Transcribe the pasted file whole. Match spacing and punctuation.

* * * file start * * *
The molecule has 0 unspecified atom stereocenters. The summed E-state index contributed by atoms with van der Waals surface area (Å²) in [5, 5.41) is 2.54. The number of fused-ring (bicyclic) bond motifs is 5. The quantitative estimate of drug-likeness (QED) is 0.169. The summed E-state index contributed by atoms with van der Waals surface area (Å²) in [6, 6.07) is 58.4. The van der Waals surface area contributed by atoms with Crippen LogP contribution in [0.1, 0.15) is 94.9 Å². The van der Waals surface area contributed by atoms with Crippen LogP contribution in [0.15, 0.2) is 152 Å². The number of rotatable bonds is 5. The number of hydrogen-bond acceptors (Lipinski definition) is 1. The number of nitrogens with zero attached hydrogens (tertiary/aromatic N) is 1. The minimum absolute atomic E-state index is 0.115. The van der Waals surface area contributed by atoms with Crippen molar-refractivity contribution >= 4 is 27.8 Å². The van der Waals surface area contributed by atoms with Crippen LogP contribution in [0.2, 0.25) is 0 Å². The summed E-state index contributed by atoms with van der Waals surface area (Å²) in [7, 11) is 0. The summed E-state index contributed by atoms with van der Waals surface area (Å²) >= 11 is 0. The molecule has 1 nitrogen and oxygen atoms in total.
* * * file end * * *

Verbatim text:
The molecule has 0 unspecified atom stereocenters. The summed E-state index contributed by atoms with van der Waals surface area (Å²) in [5, 5.41) is 2.54. The number of fused-ring (bicyclic) bond motifs is 5. The quantitative estimate of drug-likeness (QED) is 0.169. The summed E-state index contributed by atoms with van der Waals surface area (Å²) in [6, 6.07) is 58.4. The van der Waals surface area contributed by atoms with Crippen LogP contribution in [0.1, 0.15) is 94.9 Å². The van der Waals surface area contributed by atoms with Crippen LogP contribution in [0.15, 0.2) is 152 Å². The number of rotatable bonds is 5. The number of hydrogen-bond acceptors (Lipinski definition) is 1. The number of nitrogens with zero attached hydrogens (tertiary/aromatic N) is 1. The minimum absolute atomic E-state index is 0.115. The van der Waals surface area contributed by atoms with Crippen molar-refractivity contribution >= 4 is 27.8 Å². The van der Waals surface area contributed by atoms with Crippen LogP contribution in [0.2, 0.25) is 0 Å². The summed E-state index contributed by atoms with van der Waals surface area (Å²) in [7, 11) is 0. The summed E-state index contributed by atoms with van der Waals surface area (Å²) >= 11 is 0. The molecule has 1 nitrogen and oxygen atoms in total.